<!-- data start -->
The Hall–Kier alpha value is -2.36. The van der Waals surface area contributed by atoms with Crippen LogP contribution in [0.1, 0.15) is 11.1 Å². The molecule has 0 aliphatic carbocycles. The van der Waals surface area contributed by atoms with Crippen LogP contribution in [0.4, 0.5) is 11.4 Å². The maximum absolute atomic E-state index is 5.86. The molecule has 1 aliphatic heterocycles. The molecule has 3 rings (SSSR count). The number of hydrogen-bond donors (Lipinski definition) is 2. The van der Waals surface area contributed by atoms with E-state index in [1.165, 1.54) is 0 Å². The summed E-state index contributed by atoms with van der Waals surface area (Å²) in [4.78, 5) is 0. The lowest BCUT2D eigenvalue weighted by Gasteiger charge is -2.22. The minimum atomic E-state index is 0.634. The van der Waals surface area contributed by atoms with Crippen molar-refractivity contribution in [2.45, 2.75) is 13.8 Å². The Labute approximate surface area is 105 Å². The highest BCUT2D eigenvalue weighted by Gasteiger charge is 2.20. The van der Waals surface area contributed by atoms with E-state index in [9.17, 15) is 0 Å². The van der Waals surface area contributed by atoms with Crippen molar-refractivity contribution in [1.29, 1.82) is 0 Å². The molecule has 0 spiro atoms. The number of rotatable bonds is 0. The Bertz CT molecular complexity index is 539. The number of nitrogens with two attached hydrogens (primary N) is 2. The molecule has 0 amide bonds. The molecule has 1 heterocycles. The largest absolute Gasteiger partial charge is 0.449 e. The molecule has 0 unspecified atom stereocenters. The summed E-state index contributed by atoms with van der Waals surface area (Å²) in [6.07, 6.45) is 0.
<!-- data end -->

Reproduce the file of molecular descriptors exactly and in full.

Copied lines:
The Hall–Kier alpha value is -2.36. The van der Waals surface area contributed by atoms with Crippen LogP contribution in [0.1, 0.15) is 11.1 Å². The molecule has 0 aliphatic carbocycles. The van der Waals surface area contributed by atoms with Crippen LogP contribution in [0.4, 0.5) is 11.4 Å². The maximum absolute atomic E-state index is 5.86. The molecule has 1 aliphatic heterocycles. The molecule has 3 rings (SSSR count). The number of hydrogen-bond donors (Lipinski definition) is 2. The van der Waals surface area contributed by atoms with E-state index in [1.165, 1.54) is 0 Å². The summed E-state index contributed by atoms with van der Waals surface area (Å²) in [4.78, 5) is 0. The lowest BCUT2D eigenvalue weighted by Gasteiger charge is -2.22. The minimum atomic E-state index is 0.634. The van der Waals surface area contributed by atoms with Crippen molar-refractivity contribution in [2.45, 2.75) is 13.8 Å². The Labute approximate surface area is 105 Å². The highest BCUT2D eigenvalue weighted by Gasteiger charge is 2.20. The van der Waals surface area contributed by atoms with E-state index in [9.17, 15) is 0 Å². The van der Waals surface area contributed by atoms with Crippen molar-refractivity contribution in [1.29, 1.82) is 0 Å². The molecule has 0 spiro atoms. The number of rotatable bonds is 0. The Bertz CT molecular complexity index is 539. The number of nitrogens with two attached hydrogens (primary N) is 2. The molecule has 0 amide bonds. The molecule has 1 heterocycles. The largest absolute Gasteiger partial charge is 0.449 e. The molecule has 0 unspecified atom stereocenters. The summed E-state index contributed by atoms with van der Waals surface area (Å²) in [6.07, 6.45) is 0.